As early as 1914, inadequate taxation, budget deficits and fluctuating debt worries would have required drastic measures, despite the country’s financial strength. The war came with its many economic needs, which the normal budget revenues (significantly reduced following the invasion and the diminished revenue of the land tax, which was one of the main sources of income for the pre-war budget) could certainly not front, despite the introduction of new taxes and the aggravation of existing ones. The huge deficit, which in the period 1914-1919 is valued at a total of 188 billion, was covered with advances from the Bank of France to the state; by taking out long-term loans at home and abroad, and largely with the proceeds of the Bons de la défence nationale which were issued in September 1914 and whose circulation, at the end of the war, reached 60 billion. Nor could the balance of the budget be re-established in the following years, in which huge expenses were imposed on the reconstruction of the invaded lands; indeed, the establishment, in 1920, of a special budget des dépenses recouvrables (in which the expenses themselves and the war pensions were ideally compensated with the reparations that Germany would have to pay) delayed the adoption of measures to deal with the situation, and was not the least cause of the financial crisis.
According to franciscogardening.com, the requests for credit to the Bank of France and to private individuals by the state could not therefore decrease, the situation of the treasury at maturity was increasingly embarrassing, and the volume of circulation increased day by day together with the increase in prices and you change. It was only in March 1924, following the first serious exchange rate crisis, that the balance of the budget began to be prepared, and the recoverable expenditure budget was merged (which in the years 1920-25 had reached the total figure of about 75 billion) with the general state budget (which since 1922 had returned to being unique, following the reunion of the ordinary, extraordinary war and Alsace and Lorraine budgets), the limit on reconstruction loans was reduced to three billion,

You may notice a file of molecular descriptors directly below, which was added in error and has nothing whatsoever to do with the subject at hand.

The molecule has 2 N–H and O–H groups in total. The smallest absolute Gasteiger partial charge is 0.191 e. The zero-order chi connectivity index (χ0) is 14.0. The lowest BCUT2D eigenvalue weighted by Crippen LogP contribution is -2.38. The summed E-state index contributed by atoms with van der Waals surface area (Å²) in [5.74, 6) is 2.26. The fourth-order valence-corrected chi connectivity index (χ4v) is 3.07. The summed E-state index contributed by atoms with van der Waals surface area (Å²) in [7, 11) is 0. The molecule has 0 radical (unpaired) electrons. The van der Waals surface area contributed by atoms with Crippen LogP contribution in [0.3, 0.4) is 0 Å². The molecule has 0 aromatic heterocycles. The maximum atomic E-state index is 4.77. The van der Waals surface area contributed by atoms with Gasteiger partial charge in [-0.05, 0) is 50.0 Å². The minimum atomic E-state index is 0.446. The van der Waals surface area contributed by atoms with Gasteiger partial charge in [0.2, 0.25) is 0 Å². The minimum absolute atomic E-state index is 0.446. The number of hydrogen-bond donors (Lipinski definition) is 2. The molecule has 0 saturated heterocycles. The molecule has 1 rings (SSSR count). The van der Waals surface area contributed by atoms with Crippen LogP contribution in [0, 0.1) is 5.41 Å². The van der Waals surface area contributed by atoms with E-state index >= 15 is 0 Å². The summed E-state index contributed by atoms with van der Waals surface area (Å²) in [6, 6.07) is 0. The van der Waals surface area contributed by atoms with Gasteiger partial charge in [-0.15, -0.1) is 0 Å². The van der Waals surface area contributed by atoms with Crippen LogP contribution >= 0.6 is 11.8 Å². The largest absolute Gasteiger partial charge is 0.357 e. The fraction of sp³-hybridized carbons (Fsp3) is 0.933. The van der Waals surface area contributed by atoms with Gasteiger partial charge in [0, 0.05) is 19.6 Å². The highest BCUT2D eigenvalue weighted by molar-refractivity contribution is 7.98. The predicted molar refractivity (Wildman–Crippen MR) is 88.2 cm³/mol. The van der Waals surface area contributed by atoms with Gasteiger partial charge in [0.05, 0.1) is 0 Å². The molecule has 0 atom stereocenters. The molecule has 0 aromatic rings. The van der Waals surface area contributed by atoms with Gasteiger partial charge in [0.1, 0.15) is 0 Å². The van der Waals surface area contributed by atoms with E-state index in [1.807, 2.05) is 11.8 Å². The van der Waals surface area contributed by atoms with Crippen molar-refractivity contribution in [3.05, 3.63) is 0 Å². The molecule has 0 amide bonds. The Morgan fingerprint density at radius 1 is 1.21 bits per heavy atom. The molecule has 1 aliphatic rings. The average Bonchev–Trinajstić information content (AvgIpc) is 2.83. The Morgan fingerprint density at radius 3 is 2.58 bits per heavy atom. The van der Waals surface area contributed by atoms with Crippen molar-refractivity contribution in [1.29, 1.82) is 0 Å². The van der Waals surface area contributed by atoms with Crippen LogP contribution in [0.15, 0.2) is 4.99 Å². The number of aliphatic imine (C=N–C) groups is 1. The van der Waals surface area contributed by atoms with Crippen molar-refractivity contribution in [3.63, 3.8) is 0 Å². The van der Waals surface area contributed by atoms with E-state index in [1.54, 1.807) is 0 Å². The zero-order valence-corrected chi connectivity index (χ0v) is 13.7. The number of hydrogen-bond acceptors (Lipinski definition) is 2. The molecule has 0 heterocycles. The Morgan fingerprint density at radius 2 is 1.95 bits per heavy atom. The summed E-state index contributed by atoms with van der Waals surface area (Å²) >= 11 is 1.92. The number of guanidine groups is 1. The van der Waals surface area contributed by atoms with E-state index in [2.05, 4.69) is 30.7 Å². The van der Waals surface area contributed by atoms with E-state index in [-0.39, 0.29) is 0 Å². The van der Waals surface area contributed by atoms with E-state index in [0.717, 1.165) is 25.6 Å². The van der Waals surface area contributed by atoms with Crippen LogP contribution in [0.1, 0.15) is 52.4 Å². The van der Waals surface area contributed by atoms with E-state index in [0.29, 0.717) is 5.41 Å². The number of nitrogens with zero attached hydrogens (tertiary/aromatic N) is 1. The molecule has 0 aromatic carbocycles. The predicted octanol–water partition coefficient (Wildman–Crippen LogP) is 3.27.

However, the continuous devaluation of the franc soon neutralized the effect of these reforms, and the government was forced, also following the prolonged shortage of Germany, to borrow even more from the Bank of France and to increase the notes in circulation to in the face of maturities and current needs (circulation, from 43 billion in 1925 in fact passed to 54 in June 1926, and advances to the state correspondingly from 32 to 36 billion). A second exchange rate crisis occurred in July 1926, much more serious than in 1924, due to the combined action against the franc by foreign speculation and above all by domestic speculation. First of all, trust had to be restored and R. Poincaré’s cabinet began by not resorting to new advances from the Issuing institution to meet the deadlines of 31 July. To assure the holders of francs of his firm intention not to use them any more, it was necessary, however, to balance the balance sheet and ease the burdensome short-term commitments of the treasury (the floating debt then exceeded 90 billion). One was therefore voted on 3 August Loi de salut that it created new fiscal resources, direct and indirect, and authorized the government to provide by decree, within three years, to all the economies compatible with the good performance of public services; a series of political, judicial and administrative reforms followed, from which the economy of France was consolidated and rejuvenated. On 10 August, an autonomous fund for the management of national defense bonds and for the amortization of public debt was established (which came into operation on 10 October), with significant revenues, valued at six billion per year (net product of the tobacco monopoly, income from the new supplementary tax on the first transfers of property, goods and goodwill, fixed annuities and any budget surpluses, etc., in addition to the credit balance of the previous amortization fund), with the main function of preparing the gradual reduction of the floating debt. At the same time, with the law of 7 August, a legal status was given to the intervention of the Bank of France on the foreign exchange market, and the Bank was authorized to purchase gold and foreign currencies, and to issue in consideration notes not included in the official total of circulation. so the legal limit of circulation was essentially abolished. On 27 September the Bank was then authorized to purchase national gold and silver coins at a premium, and on 18 October it organized a real exchange service. In short, its availability of gold and foreign currencies payable on sight both inside and outside the country was such as to give it absolute command of the market,